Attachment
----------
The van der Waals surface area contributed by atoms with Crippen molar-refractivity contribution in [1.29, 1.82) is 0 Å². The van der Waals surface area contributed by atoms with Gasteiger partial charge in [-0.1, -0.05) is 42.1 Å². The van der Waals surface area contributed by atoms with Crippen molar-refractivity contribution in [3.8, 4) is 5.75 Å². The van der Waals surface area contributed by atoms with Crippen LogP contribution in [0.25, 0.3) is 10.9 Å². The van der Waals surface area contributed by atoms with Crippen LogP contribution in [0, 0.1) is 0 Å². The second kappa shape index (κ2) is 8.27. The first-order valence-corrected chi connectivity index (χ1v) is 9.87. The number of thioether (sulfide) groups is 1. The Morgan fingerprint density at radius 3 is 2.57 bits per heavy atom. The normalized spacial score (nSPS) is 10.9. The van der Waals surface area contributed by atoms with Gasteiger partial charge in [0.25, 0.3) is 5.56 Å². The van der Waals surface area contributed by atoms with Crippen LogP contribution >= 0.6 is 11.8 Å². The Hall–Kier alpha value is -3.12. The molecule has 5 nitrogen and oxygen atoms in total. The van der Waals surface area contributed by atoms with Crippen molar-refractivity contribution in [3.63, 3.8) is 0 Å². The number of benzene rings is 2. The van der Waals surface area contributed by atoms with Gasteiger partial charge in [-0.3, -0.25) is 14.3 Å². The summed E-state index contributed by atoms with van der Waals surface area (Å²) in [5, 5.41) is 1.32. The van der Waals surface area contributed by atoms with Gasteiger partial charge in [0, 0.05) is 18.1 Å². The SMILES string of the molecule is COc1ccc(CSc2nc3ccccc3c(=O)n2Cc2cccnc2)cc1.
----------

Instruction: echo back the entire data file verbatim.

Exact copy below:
The van der Waals surface area contributed by atoms with Crippen molar-refractivity contribution in [1.29, 1.82) is 0 Å². The van der Waals surface area contributed by atoms with Gasteiger partial charge in [-0.1, -0.05) is 42.1 Å². The van der Waals surface area contributed by atoms with Crippen molar-refractivity contribution in [3.8, 4) is 5.75 Å². The van der Waals surface area contributed by atoms with Crippen LogP contribution in [0.25, 0.3) is 10.9 Å². The van der Waals surface area contributed by atoms with Crippen LogP contribution in [0, 0.1) is 0 Å². The second kappa shape index (κ2) is 8.27. The first-order valence-corrected chi connectivity index (χ1v) is 9.87. The number of thioether (sulfide) groups is 1. The Morgan fingerprint density at radius 3 is 2.57 bits per heavy atom. The normalized spacial score (nSPS) is 10.9. The van der Waals surface area contributed by atoms with Gasteiger partial charge in [0.25, 0.3) is 5.56 Å². The van der Waals surface area contributed by atoms with Crippen LogP contribution >= 0.6 is 11.8 Å². The Hall–Kier alpha value is -3.12. The molecule has 5 nitrogen and oxygen atoms in total. The van der Waals surface area contributed by atoms with Crippen molar-refractivity contribution in [3.63, 3.8) is 0 Å². The number of benzene rings is 2. The van der Waals surface area contributed by atoms with Gasteiger partial charge in [-0.3, -0.25) is 14.3 Å². The summed E-state index contributed by atoms with van der Waals surface area (Å²) in [5, 5.41) is 1.32. The van der Waals surface area contributed by atoms with Gasteiger partial charge in [0, 0.05) is 18.1 Å². The SMILES string of the molecule is COc1ccc(CSc2nc3ccccc3c(=O)n2Cc2cccnc2)cc1.